McCain the Dishonest Thief?

Stealing from homeowners to prop up public-sector unions.

In the recent debate, John McCain proposed to use taxpayer money to give a price break to people who took on mortgage loans which they could not pay back.

Not only is this stealing from taxpayers to benefit the unwise and dishonest, it's also stealing from those people who stayed renters and tried to save their money to purchase a house, hoping for the bubble to burst and prices to fall.  McCain's plan is expressly designed to prop up real estate prices, thus preventing the prudent from receiving the just reward of their patience and foresight.

We've previously discussed the consequences of this plan: a long period of no economic growth, just as happened in Japan in the 90s.  At least, we thought, McCain meant well, and was wanting to help American families; we assumed that this horrific idea came from ignorance, not malevolence.

For that matter, what about the other members of Congress who pled through muffled tears for billions to save the economy?  Like McCain's plan, the bailout is a desperately wrongheaded assault on our economic freedoms that is clearly failing to do the job, while sacrificing essential liberties.

One again, though, we'd like to think that our elected representatives are merely ignorant; after all, there's hardly anyone who truly understands the arcane financial instruments scattered throughout our economic structure and those that do are so intimately involved in the collapse already that their motives are suspect.  McCain himself said that his understanding of economics was inadequate; the same is equally true of almost everybody else in the Capitol except they aren't honest enough to admit it.

Or are there other, more sinister, games afoot?  Those of you who are now receiving your property tax bills may wish to ponder this possibility.

All across America, local government subsist mostly on local property taxes.  Of course there are other sources of income - local sales taxes, subsidies from the state, speeding tickets, civil forfeiture and so on, but the lion's share of local revenue is based on real estate taxes.  The tax is calculated as a fixed percentage of the value of each piece of property as determined by impartial appraisers.

This system works fine most of the time.  Property values gently rise, and people pay increased taxes as their wealth increases, thus providing more income to the town to offset inflation and pay for the occasional new program.

Right now, though, with property values plummeting, local governments have a problem: Their revenues are plummeting too.  The obvious solution would be to increase the tax rate to make up for the value that property values have dropped, but voters are hardly in the mood to put up with that; a smaller property tax bill is a rare silver lining to this economic storm.

Thanks to public-sector unions, however, the majority of government expenses are tied up in union contracts that cannot readily be reduced.  You can only cut back so far on library hours; when property values and tax revenues are down by 20%, more drastic action is required.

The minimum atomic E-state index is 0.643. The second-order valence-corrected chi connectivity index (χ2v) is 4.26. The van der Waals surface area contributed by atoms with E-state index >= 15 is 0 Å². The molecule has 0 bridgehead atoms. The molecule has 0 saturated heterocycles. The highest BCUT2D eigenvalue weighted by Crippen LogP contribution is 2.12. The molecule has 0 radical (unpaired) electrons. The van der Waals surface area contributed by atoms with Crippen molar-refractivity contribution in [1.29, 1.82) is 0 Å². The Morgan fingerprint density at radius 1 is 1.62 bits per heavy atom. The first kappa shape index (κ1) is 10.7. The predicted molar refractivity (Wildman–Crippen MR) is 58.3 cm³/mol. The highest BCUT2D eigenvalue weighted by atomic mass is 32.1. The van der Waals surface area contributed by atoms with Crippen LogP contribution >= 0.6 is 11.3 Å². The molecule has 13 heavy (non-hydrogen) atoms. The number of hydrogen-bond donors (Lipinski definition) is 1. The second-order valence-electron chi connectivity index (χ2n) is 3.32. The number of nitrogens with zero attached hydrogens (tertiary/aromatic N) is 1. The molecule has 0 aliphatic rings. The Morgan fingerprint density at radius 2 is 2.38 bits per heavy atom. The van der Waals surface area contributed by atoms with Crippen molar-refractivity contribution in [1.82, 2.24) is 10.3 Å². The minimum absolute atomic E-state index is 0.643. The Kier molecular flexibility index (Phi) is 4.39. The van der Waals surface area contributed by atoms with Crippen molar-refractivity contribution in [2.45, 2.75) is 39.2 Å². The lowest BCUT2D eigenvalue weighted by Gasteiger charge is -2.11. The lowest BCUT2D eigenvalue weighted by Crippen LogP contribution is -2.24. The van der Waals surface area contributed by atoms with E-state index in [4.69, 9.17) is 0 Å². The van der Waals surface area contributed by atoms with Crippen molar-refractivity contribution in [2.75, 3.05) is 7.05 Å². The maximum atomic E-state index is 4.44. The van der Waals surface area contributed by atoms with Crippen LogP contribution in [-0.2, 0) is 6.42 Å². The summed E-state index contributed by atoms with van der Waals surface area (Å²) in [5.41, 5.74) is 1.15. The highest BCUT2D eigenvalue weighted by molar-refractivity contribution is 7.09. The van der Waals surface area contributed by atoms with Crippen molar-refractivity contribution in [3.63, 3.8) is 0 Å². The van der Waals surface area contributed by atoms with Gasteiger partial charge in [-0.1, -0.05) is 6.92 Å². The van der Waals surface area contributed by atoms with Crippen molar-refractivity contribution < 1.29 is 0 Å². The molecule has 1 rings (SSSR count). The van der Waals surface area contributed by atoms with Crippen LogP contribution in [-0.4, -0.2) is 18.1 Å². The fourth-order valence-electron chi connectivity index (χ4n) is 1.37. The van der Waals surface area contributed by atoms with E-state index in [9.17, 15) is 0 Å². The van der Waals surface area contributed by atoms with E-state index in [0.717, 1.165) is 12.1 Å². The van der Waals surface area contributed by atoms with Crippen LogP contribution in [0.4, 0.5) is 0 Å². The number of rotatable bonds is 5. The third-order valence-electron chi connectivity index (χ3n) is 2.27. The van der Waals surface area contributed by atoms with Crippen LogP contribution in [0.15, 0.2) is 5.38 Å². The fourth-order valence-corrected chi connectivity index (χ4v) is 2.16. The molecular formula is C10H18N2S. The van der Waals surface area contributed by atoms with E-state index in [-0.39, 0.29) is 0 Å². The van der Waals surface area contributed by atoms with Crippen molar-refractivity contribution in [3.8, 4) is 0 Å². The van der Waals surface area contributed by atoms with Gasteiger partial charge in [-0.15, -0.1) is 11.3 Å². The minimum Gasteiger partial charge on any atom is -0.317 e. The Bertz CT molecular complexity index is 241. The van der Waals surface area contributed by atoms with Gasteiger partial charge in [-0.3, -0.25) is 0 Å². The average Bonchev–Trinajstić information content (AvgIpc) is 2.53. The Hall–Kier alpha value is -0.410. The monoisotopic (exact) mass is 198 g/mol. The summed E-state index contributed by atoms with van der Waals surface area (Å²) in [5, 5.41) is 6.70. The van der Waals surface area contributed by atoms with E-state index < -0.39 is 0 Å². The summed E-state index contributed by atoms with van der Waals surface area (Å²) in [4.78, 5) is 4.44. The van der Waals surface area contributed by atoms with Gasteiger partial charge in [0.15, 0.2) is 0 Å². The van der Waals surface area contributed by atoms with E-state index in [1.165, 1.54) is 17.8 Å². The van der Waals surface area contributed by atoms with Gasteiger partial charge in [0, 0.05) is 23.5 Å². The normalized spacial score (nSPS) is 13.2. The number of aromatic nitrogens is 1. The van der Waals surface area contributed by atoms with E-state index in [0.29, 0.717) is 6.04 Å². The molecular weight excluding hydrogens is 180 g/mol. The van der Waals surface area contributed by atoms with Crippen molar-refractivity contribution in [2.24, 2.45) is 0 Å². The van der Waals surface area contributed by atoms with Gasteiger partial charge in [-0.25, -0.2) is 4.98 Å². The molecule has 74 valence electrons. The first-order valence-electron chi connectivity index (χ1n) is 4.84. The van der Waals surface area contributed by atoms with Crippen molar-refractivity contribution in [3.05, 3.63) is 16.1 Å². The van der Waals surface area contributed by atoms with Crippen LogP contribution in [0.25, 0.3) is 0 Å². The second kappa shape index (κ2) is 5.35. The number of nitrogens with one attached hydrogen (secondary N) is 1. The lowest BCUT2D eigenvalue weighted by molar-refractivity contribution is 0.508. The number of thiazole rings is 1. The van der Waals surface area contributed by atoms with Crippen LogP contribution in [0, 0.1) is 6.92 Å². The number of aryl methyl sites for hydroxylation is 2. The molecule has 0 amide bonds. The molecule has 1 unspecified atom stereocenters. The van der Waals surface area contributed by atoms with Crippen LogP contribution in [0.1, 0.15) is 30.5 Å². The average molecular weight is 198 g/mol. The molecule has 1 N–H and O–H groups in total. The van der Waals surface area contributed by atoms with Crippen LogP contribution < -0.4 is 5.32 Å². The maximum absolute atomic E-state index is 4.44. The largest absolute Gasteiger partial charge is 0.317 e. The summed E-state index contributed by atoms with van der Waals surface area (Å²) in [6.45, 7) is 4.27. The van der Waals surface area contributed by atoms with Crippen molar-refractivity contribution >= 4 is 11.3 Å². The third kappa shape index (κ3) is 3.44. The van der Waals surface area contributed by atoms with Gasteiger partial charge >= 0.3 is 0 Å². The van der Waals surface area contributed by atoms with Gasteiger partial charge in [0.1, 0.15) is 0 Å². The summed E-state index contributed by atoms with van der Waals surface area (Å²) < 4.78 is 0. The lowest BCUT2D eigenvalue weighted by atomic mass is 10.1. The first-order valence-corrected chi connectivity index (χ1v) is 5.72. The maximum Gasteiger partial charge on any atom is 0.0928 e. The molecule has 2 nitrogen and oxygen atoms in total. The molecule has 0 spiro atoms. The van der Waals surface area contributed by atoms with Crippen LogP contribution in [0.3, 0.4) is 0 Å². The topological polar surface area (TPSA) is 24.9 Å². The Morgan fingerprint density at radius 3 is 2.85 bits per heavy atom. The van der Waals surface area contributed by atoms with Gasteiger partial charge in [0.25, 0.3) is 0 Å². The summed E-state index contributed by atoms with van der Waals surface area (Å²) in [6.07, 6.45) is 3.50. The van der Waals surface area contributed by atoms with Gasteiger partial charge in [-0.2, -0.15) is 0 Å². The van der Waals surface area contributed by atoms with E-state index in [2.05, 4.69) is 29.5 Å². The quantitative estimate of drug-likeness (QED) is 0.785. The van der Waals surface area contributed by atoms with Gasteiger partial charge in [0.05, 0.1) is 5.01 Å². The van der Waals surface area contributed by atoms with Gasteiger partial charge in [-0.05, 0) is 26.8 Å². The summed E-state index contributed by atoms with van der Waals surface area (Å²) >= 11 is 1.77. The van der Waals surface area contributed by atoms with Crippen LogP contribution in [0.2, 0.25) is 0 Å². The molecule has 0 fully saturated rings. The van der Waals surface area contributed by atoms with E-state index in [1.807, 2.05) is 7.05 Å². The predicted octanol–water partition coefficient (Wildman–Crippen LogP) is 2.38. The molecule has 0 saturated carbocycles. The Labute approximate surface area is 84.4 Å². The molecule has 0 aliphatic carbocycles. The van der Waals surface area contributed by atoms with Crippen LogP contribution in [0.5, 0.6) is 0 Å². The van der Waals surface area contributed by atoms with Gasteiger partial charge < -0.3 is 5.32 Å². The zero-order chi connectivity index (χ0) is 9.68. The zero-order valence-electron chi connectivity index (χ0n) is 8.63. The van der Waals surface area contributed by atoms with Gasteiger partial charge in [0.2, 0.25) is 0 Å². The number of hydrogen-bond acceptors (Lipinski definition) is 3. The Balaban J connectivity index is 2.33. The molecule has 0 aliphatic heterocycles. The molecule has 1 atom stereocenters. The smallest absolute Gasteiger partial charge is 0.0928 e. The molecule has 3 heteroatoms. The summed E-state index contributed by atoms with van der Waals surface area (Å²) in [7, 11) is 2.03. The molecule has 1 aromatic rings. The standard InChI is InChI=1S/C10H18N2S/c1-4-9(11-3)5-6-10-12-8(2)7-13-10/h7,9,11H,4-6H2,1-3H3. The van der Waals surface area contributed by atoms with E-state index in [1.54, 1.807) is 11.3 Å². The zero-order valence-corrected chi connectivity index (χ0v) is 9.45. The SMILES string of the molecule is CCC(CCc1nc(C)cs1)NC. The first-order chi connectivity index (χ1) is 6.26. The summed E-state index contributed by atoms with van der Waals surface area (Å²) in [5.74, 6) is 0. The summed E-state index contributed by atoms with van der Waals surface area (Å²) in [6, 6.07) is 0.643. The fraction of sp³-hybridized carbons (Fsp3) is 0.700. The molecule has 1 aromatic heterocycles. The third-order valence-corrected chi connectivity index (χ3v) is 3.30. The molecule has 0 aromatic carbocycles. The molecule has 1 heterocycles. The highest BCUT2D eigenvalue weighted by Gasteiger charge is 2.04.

Enter John McCain.  The most devastating economic consequence of his plan to buy bad mortgages, let the mortgagees stay in their house, and allow them to simply pay what the house is worth instead of what they originally agreed to, is that spending our money will artificially prop up house prices.  Instead of being foreclosed on and thrown out, bad borrowers will stay put.

This will reduce the number of foreclosures and stem the fall of home prices, preventing wiser savers from purchasing homes and driving banks from the mortgage market.  The bad loans will still be there; they just won't be allowed to equalize in the market, polluting the economics of home-buying for years to come.

The intended purpose of the plan, once again, is explicitly to prop up house prices.  That's bad for all of us that aren't about to face foreclosure, with one exception: it's good for local towns.

With house prices propped up, the local towns will be able to continue to collect the revenue to which they have become accustomed.  They won't be forced to slash union contracts, lay off bureaucrats, and bid adieu to the swarms of officers sent forth "to harass our people."  Instead, they'll be able to sail merrily on as they were before, continuing to squeeze almost as much juice from a smaller economy and more suffering people - while being able to truthfully say "We have not raised tax rates!"

John McCain has made reducing government waste his signature issue, to his credit, but waste and corruption are not found only in Washington, D.C.; they are found to just as great a degree, albeit in smaller dollar amounts, in every town hall and county office across this land.  Just as in your home budget, it's when hard times come that the fat is squeezed out.

This is as necessary and essential an exercise for a nation as for a family.  Families all over America are being forced through this process and they should expect the recipients of their tax dollars to be doing the same.  Could it be that McCain and the rest of Congress have heard the pleas of the lesser pols and are granting what amounts to a local tax increase under the guise of helping homeowners?

We can't really know the motives of anyone, least of all politicians.  But if there's something other than a desire for power that motivates most officeholders, it's money for their particular corner of authority.

We may have here not just a situation of theft, but of dishonesty as well.  How sad that we don't find this the least bit surprising or implausible.

Petrarch is a contributing editor for Scragged.  Read other articles by Petrarch or other articles on Economics.
Add Your Comment...
4000 characters remaining
Loading question...